Die Valkyrie, or in German, Die Walkure (mit einem umlaut uber dem U), was an 1870 opera by Richard Wagner and for whatever reason the name made an impression on wealthy Cleveland real estate developer and later a long time US Senator from Ohio, Howard Metzenbaum. It was he who commissioned renowned Milwaukee industrial designer Brooks Stevens to create what was expected to be a one-off Die Valkyrie or just plain Valkyrie, as I remember it. What the hell is a Valkyrie, I asked and found it to be a small band of junge frauen in die Wagnerian classic who were responsible for collecting bodies of fallen heroes having died in battl, and deliver them to Valhalla - Garden of the Gods. Stick with me and you’ll have a chance to make it big on Jeopardy.
To start with, Stevens selected a 1954 Series 62 Cadillac for its chassis, 125 inch wheel base and 331cc V-8 and, for its builder, the highly respected Spohn Werks of Ravensberg, West Gemany. The replacement all metal body was fashioned as a convertible with both soft and removable hard tops and featured a long rakish hood highlighted up front with huge V-shaped grillwork that morphed into bumpers. Picture a really big rail road snow plow and you’ll have an idea of how some felt Stevens’ design looked.
The car debuted during the 1955 Paris Auto Show, moved on that same year to the New York Auto Show at Madison Square Garden and returned to the Paris show in 1956. Best I can tell, five more were produced with three finding their way to America. Alice Stevens drove one for quite some time before it was retired to her husband’s Automobile Museum, then on north Port Washington Road, just south of Donges Bay Road in Mequon. Of the Valkyrie, Steve Stevens tells of taking his then girlfriend and for lo these many years his lovely wife Sally, to their high school prom in it. Humph, I had a 46 Ford V-8 business coupe and, for the life of me, can’t remember my prom date’s name. Easy Evelyn, Take me I’m yours, Nancy, Last Row in the Uptown Theater Balcony, Murial - something like that.
The last time I saw the Valkyrie was in 2003 at the Milwaukee Art Museum during a showing of the Great Man’s works; however, recent coverage of the 2012 Amelia Island Concours reportedly had one on display.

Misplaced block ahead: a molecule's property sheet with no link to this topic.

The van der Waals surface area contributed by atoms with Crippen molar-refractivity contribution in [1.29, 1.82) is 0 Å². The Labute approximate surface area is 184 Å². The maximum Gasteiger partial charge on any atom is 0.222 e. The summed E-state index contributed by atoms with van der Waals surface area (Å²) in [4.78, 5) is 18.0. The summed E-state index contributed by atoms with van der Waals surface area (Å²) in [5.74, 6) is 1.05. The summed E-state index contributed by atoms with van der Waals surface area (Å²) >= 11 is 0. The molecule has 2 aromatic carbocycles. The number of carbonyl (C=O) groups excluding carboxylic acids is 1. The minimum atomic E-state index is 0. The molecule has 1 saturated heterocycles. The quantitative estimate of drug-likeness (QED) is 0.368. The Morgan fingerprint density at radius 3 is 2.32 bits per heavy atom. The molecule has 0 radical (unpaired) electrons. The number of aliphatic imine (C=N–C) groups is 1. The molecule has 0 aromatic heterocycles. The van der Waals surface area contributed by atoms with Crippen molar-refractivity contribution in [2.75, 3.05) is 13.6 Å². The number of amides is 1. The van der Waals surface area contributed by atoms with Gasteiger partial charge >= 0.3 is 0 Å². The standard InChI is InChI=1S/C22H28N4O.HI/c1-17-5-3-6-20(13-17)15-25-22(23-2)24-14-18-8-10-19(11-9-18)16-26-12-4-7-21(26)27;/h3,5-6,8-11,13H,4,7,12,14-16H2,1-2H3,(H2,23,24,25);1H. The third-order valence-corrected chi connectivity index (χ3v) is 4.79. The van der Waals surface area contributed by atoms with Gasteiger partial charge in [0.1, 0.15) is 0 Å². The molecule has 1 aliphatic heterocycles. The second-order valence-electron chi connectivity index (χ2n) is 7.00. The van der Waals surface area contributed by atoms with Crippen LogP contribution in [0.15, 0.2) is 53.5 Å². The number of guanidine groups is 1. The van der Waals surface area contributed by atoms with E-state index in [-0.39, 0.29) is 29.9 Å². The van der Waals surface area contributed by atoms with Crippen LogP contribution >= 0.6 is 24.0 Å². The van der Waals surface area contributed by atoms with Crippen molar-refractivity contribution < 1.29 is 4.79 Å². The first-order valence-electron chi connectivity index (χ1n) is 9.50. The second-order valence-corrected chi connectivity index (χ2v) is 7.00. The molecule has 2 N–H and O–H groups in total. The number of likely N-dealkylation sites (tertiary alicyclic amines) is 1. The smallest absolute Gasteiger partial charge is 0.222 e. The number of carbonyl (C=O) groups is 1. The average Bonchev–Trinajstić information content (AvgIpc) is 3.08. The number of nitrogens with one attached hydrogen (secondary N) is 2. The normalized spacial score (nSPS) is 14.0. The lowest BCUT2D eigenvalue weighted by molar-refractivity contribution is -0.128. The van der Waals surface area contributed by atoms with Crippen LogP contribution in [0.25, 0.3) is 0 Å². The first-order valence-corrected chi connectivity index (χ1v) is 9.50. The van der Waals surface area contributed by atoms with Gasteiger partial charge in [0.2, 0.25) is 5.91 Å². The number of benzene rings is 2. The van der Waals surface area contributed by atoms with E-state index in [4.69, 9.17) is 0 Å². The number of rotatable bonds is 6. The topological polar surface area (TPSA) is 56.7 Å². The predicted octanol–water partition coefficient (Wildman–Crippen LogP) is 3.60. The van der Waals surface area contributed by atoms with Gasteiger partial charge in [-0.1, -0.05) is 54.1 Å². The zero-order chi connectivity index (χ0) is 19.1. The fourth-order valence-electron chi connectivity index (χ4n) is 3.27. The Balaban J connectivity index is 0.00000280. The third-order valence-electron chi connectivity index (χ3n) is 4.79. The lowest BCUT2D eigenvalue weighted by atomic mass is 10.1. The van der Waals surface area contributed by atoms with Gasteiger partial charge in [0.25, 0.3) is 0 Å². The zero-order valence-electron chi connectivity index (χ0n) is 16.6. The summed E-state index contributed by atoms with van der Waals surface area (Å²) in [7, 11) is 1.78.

I don’t know how much fun is had today for those belonging to amateur sports car clubs. Of course, if one has interest in racing or officiating, then membership is the pathway to obtain the required license. Via the Milwaukee Region SCCA on-line Drift publication and occasional conversations with a few current members, it appears to me that camaraderie and true fun is lacking, long a thing of the past. Add to that, the old Groucho Marx axiom, “I wouldn’t want to belong to any organization that would have me as a member” and you just might understand my remarks. Hey, hear me out and yes, I admit to being a curmudgeon!
I receive more enjoyment attending North Lake Drive 100 MPH Club, Historic Race Circuits of Elkhart Lake dinners and occasional out of state events than I could imagine by belonging to a club. To wit, I’ll roll back time, refresh the geezers among us and bring newbies up to date on what we had, as our Dads used to tell us, “Back in my day.”
We had regular membership meetings with programs, socials with professionals teaching us the latest dance steps, wine tasting, Italian food at Mamie’s Grotto, costume parties, one in which Bill and Carol Wuesthoff arrived dressed as tigers (I have pictures – for a price, will go public with them) and more. Sound a little hokey? Well, today it probably would be; but, back then, membership was just short of being family. Three hundred members, more than half heavily involved and usually accompanied by spousal units and/or lady friends. We went en masse to preview the movie Grand Prix, we turned out for annual rally with names like Tour d’ Farce, Cranborally, Impossible Rally, Odds On Rally, Frostbite 500, Poker Rallies and the “On Wisconsin” National Rally, but more about that event in a bit. We had picnics at the Kopmeier Farm, Road America and at Lynndale Farms, Ice Capades at Browns Lake, Fowler Lake in Oconomowoc and Lac du Cours in Mequon, a hill climb in 1960 at the Verona Speed Bowl, field trials at Leonard Brill’s Timberline Farm in Mequon and, before my time, field trials at Bill Selzer’s Happy Valley Farm. And, to top it all off, everybody owned a sports car – I’m not kidding, people actually owned and drove sports cars! How interesting is that?